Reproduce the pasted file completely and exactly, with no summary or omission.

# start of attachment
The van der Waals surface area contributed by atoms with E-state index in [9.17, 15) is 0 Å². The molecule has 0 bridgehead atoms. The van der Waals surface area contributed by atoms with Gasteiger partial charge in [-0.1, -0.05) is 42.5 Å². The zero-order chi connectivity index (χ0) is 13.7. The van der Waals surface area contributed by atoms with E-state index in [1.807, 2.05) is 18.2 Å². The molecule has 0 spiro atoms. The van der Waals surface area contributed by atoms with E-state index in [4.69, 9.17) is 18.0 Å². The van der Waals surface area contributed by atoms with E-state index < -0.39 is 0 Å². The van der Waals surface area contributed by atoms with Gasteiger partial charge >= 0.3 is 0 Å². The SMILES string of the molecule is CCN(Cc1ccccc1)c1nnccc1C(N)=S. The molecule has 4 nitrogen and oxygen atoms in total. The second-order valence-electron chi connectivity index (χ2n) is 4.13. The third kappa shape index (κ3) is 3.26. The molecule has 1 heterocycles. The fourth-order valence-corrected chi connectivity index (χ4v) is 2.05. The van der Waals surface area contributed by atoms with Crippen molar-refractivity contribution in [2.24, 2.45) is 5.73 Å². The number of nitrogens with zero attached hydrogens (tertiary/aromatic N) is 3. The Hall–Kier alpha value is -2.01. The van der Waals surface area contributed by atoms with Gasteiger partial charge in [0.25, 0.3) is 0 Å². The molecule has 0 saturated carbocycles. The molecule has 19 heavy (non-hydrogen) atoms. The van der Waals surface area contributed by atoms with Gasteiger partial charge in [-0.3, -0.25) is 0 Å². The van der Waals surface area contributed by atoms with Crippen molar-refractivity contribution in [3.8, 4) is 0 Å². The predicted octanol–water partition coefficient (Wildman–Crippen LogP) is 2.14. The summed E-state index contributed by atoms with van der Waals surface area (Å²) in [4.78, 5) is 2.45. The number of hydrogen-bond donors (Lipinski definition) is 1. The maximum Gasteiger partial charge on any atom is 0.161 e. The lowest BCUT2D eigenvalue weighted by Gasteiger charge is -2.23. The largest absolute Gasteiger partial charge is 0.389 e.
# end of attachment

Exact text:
The van der Waals surface area contributed by atoms with E-state index in [9.17, 15) is 0 Å². The molecule has 0 bridgehead atoms. The van der Waals surface area contributed by atoms with Gasteiger partial charge in [-0.1, -0.05) is 42.5 Å². The zero-order chi connectivity index (χ0) is 13.7. The van der Waals surface area contributed by atoms with E-state index in [1.807, 2.05) is 18.2 Å². The molecule has 0 spiro atoms. The van der Waals surface area contributed by atoms with E-state index in [4.69, 9.17) is 18.0 Å². The van der Waals surface area contributed by atoms with E-state index < -0.39 is 0 Å². The van der Waals surface area contributed by atoms with Gasteiger partial charge >= 0.3 is 0 Å². The SMILES string of the molecule is CCN(Cc1ccccc1)c1nnccc1C(N)=S. The molecule has 4 nitrogen and oxygen atoms in total. The second-order valence-electron chi connectivity index (χ2n) is 4.13. The third kappa shape index (κ3) is 3.26. The molecule has 1 heterocycles. The fourth-order valence-corrected chi connectivity index (χ4v) is 2.05. The van der Waals surface area contributed by atoms with Crippen molar-refractivity contribution in [2.24, 2.45) is 5.73 Å². The number of nitrogens with zero attached hydrogens (tertiary/aromatic N) is 3. The Hall–Kier alpha value is -2.01. The van der Waals surface area contributed by atoms with Gasteiger partial charge in [0.25, 0.3) is 0 Å². The molecule has 0 saturated carbocycles. The molecule has 19 heavy (non-hydrogen) atoms. The van der Waals surface area contributed by atoms with Gasteiger partial charge in [-0.3, -0.25) is 0 Å². The van der Waals surface area contributed by atoms with Crippen molar-refractivity contribution in [3.8, 4) is 0 Å². The predicted octanol–water partition coefficient (Wildman–Crippen LogP) is 2.14. The summed E-state index contributed by atoms with van der Waals surface area (Å²) in [4.78, 5) is 2.45. The number of hydrogen-bond donors (Lipinski definition) is 1. The maximum Gasteiger partial charge on any atom is 0.161 e. The lowest BCUT2D eigenvalue weighted by Gasteiger charge is -2.23. The largest absolute Gasteiger partial charge is 0.389 e.